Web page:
While we all have to reluctantly wear masks, and Zoom is now an adjective as well as a verb, both are now a vital part of our daily life. I would not ever have had a chance to take Domenica’s classes, as they were always in stores or cooking schools (she has taught classes from coast to coast) which were not close by. Zoom changed everything. Once you get your counter area set up, you are ready to go, and it is neat to take a class with people from across the US. In this case, some home cooks like me, a restaurant owner on the West Coast, and a journalist. Domenica Marchetti runs the class from her kitchen, which provides a professional and, at the same time, cozy setting. I found it easy to follow her with my laptop on my counter as we all weighed, mixed and pulled. It was good to see what problems cropped up and how Domenica guided each of us on how to either resolve them or be reassured to just keep on and the problem would disappear.
Domenica’s current roster of classes is on her website. Additionally, subscribe to her monthly newsletter so you will get the new calendar of classes. My British son-in-law, who loves making pasta, will receive one of her newly available gift certificates. And, by the way, once the Great Unpleasantness has passed, she will again be offering her tours. If food writing is a vocation you would like to explore, this particular retreat near the awe-inspiring ruin of Paestum would be a dreamy opportunity, and also one in Liguria and another to her beloved Abruszzo, complete with a visit to a vineyard, food producers, cooking classes, a picnic in the mountains and tours of sights you would never discover on your own.
- 3 tbs vegetable oil
- 6 oz (170gr) each, boneless beef chuck roast, boneless pork shoulder, and boneless lamb shoulder, each cut into 3 or 4 large chunks
- Fine sea salt
- Freshly ground black pepper
- 2 tbs exta-virgin olive oil
- 1 large carrot, finely chopped
- a large stalk celery, plus some leaves, finely chopped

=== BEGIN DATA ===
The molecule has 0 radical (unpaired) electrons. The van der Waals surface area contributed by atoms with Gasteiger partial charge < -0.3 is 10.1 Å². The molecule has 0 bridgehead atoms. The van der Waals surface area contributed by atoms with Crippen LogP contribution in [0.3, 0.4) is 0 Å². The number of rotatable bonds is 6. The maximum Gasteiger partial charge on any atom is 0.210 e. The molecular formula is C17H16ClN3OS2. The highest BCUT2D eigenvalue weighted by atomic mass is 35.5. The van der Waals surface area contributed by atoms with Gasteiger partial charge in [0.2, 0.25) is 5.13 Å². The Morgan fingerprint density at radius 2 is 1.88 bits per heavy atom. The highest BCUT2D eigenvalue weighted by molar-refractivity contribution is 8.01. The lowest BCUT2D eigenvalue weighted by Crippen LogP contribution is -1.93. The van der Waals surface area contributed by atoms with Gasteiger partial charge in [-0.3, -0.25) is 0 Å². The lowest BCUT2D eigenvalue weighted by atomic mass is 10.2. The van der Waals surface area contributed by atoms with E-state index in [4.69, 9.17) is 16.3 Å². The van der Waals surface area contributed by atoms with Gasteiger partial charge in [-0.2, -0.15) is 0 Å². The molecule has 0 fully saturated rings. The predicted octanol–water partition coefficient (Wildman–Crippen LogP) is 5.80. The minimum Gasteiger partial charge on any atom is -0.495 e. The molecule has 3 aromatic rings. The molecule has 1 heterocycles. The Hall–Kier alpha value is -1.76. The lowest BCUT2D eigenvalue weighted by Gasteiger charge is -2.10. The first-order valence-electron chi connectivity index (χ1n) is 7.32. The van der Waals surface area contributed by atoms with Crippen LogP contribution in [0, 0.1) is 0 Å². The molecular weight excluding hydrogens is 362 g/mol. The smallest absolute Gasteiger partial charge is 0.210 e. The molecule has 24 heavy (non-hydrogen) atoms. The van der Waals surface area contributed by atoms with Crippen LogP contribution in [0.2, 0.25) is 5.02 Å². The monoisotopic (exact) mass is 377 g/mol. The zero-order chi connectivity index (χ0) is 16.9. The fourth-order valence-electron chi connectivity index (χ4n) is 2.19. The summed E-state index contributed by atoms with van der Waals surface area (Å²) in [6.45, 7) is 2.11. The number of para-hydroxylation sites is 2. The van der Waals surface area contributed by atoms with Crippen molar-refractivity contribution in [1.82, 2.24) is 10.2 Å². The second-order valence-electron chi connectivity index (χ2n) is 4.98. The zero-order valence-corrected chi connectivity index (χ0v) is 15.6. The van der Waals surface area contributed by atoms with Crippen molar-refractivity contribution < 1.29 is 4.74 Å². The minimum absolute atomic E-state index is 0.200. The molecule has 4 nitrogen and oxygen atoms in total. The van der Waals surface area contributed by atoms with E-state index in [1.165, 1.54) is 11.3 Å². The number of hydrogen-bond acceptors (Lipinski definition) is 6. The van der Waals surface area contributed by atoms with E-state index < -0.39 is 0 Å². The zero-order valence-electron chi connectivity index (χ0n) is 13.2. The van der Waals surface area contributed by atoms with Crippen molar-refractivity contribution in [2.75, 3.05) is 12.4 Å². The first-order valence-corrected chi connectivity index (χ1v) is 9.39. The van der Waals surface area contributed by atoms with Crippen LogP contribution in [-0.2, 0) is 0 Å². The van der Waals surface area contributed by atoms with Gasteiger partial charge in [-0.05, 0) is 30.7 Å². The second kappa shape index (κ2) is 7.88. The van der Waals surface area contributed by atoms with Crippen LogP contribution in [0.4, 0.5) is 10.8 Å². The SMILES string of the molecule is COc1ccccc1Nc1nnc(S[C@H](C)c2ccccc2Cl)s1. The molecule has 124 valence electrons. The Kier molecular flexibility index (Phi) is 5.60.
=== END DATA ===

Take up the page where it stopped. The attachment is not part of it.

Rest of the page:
- 1 yellow onion, finely chopped,
- 1/4 cup (60ml) finely chopped fresh flat-leaf parsley
- 1 fresh or dried peperoncino, or a pinch of crushed red pepper
- 6-7 cups (1 1/3- 1 3/4L) tomato passata (purée) or 2 (28oz) cans whole tomatoes passed through a mill.
- Warm the vegetable oil in a large Dutch oven or other heavy-bottomed pot placed over medium heat.
- Season the pieces of meat with a little salt and pepper and add them to the pot.
- Brown for 3 to 4 minutes, until nicely seared; then turn the pieces to brown on the other side, another 3 to 4 minutes.
- Remove the pieces to a deep plate or bowl.
- Return the Dutch oven to medium heat and add the extra-virgin olive oil.
- Stir in the carrot, celery, onion, and parsley; reduce the heat to medium-low, and sauté for about 5 minutes, or until the onion is shiny and beginning to soften.
- Add the peperoncino and sauté for another minute or so.
- Pour in the tomatoes, raise the heat to medium-high, and bring to a simmer.
- Return the meat to the pot and reduce the heat to medium-low or low to maintain a gentle simmer.
- Cover partially and let the sauce cook, stirring it from time to time, for about 3 hours or until the meat is very tender and the sauce is thickened.
- Add a splash or two of water if the sauce thickens too much before the meat is done.
- Taste and adjust the seasoning with salt and pepper, if you like.
- Turn off the heat and remove the meat from the pot before using the sauce.
- Serve the meat as a second course; or shred it and return it to the sauce.
- The ragû may be stored in a tightly lidded container in the refrigerator for up to 3 days or in the freezer for up to 3 months.